The party, in its objections, had termed the Reorganisation of Jammu and Kashmir Act as "Constitutionally suspect" and questioned the recommendations of the delimitation panel especially its rationale behind increasing six seats in the Jammu division as against one in the Kashmir region.
In its reply to the Commission, the NC argued that there were question marks over the Constitutional propriety of the panel especially when the party along with several others had approached the Supreme Court challenging the action of August 5, 2019 by the Centre of revoking the special status and bifurcating the erstwhile state in two Union territories - Ladakh and Jammu and Kashmir.
The party said the Commission has been formed because of the Reorganisation Act of Jammu and Kashmir 2019 which is under judicial scrutiny and the Supreme Court is yet to deliver its order. "The panel's recommendations are borne out of an Act which is a "Constitutionally suspect" law," it said.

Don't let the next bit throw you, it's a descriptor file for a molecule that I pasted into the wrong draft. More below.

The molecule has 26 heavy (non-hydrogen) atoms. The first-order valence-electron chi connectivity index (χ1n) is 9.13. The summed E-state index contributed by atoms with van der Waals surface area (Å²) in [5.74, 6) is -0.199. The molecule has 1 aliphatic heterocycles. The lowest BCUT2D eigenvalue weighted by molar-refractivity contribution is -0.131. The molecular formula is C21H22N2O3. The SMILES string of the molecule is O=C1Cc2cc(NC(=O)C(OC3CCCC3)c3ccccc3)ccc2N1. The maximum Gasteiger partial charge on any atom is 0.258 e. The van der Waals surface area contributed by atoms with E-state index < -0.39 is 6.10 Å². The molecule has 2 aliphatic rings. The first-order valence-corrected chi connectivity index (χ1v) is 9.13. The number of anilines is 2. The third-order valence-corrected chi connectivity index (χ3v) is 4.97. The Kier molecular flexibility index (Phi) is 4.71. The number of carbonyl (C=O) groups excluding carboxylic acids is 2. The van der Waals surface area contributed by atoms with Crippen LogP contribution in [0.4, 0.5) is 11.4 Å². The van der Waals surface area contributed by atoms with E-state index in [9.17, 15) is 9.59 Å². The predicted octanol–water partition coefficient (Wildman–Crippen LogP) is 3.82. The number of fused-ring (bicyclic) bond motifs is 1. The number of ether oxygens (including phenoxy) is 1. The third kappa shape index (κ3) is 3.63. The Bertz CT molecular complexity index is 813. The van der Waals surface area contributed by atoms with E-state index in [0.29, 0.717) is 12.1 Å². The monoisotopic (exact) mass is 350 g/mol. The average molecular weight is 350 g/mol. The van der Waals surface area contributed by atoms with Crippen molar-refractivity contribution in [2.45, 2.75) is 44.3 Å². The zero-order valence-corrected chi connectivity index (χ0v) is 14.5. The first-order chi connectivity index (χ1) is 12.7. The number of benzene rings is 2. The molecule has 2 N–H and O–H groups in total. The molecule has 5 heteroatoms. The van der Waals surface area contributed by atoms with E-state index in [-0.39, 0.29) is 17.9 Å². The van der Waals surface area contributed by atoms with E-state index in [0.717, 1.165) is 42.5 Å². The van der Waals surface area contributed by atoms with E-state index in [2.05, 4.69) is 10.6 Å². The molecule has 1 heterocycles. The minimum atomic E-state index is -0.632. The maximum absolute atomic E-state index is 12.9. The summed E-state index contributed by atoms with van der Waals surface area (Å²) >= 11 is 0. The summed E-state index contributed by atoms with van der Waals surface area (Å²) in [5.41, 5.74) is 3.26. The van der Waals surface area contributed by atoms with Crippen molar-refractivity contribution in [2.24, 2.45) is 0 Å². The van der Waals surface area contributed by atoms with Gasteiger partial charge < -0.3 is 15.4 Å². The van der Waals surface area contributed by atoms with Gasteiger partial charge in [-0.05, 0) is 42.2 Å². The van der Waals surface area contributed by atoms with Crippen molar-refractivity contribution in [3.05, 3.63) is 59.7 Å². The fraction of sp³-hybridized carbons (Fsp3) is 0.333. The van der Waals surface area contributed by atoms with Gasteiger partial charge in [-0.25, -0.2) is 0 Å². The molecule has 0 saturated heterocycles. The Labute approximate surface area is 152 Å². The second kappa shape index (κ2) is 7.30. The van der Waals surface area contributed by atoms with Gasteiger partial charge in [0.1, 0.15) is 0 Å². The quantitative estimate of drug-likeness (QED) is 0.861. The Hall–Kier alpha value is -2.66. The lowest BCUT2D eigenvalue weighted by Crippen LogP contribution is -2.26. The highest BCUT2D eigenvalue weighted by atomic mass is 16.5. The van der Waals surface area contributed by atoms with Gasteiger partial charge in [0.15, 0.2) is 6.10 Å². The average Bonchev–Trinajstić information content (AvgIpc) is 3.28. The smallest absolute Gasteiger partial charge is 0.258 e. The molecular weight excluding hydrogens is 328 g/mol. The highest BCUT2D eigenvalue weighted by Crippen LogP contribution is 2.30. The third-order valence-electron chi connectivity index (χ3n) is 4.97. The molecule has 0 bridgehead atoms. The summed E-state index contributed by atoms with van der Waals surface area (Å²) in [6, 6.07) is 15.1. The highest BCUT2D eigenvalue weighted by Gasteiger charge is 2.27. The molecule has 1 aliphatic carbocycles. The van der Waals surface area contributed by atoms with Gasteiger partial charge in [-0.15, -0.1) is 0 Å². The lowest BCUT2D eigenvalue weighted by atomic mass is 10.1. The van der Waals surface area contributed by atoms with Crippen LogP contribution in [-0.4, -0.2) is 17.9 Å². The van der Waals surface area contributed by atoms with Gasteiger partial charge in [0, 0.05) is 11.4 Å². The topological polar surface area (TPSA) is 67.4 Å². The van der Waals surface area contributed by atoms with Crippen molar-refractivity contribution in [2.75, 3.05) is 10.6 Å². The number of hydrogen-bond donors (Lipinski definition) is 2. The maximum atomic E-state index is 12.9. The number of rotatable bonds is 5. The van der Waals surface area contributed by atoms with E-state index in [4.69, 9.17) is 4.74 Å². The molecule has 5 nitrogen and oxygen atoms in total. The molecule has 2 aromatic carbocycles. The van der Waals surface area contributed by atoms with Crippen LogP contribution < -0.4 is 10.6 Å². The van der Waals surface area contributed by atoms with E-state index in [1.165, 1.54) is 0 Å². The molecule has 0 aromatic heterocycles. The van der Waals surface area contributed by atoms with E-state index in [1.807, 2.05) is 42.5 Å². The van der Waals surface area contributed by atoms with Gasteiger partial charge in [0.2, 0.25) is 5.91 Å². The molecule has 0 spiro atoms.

According to legal parlance, if any Act is under judicial custody and the apex court is seized of the matter, it can be termed as a Constitutionally suspect law.
The party said the principle of Constitution propriety demands that such a law should not be implemented and all the limbs of the state and their institutions should, out of deference to the top constitutional court, desist from implementing such law till its constitutionality is determined.
The National Conference also challenged the theory of Commission that the seats had to be extended in the Jammu region because of difficult terrains and geographically remote areas.
It highlighted that several areas in Kashmir remain cut-off for months and are equally arduous when it comes to the remoteness of an area.
The party highlighted several areas in Anantnag, Kupwara, Baramulla, Kulgam and Uri in Kashmir division to compare remoteness and tough terrain.
The major objection of the party was about the formula that had been adopted by the Commission by throwing the concept of population to the wind and said Kashmir division, despite having a higher number of people compared to Jammu, got only one seat.